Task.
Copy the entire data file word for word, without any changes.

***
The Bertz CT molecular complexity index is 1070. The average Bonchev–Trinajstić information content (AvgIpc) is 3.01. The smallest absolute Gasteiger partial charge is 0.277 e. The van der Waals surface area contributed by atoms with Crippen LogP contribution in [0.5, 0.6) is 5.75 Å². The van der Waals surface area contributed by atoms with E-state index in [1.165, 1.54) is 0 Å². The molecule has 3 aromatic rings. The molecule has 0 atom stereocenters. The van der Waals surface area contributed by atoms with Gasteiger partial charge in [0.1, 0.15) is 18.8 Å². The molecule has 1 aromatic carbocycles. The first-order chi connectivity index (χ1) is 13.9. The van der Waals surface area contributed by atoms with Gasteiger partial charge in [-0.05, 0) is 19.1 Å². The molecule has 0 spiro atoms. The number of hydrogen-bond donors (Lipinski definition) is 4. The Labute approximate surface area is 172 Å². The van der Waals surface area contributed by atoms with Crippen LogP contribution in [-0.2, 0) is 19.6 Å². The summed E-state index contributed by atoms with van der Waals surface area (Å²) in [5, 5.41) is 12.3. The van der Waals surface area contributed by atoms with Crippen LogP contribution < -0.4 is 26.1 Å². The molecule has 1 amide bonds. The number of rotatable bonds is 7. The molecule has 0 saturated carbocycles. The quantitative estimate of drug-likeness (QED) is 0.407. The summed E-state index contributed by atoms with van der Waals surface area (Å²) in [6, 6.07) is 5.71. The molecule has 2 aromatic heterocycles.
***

The Bertz CT molecular complexity index is 1070. The average Bonchev–Trinajstić information content (AvgIpc) is 3.01. The smallest absolute Gasteiger partial charge is 0.277 e. The van der Waals surface area contributed by atoms with Crippen LogP contribution in [0.5, 0.6) is 5.75 Å². The van der Waals surface area contributed by atoms with E-state index in [1.165, 1.54) is 0 Å². The molecule has 3 aromatic rings. The molecule has 0 atom stereocenters. The van der Waals surface area contributed by atoms with Gasteiger partial charge in [0.1, 0.15) is 18.8 Å². The molecule has 1 aromatic carbocycles. The first-order chi connectivity index (χ1) is 13.9. The van der Waals surface area contributed by atoms with Gasteiger partial charge in [-0.05, 0) is 19.1 Å². The molecule has 0 spiro atoms. The number of hydrogen-bond donors (Lipinski definition) is 4. The Labute approximate surface area is 172 Å². The van der Waals surface area contributed by atoms with Crippen LogP contribution in [-0.2, 0) is 19.6 Å². The summed E-state index contributed by atoms with van der Waals surface area (Å²) in [5, 5.41) is 12.3. The van der Waals surface area contributed by atoms with Crippen LogP contribution < -0.4 is 26.1 Å². The molecule has 1 amide bonds. The number of rotatable bonds is 7. The molecule has 0 saturated carbocycles. The quantitative estimate of drug-likeness (QED) is 0.407. The summed E-state index contributed by atoms with van der Waals surface area (Å²) in [6, 6.07) is 5.71. The molecule has 2 aromatic heterocycles.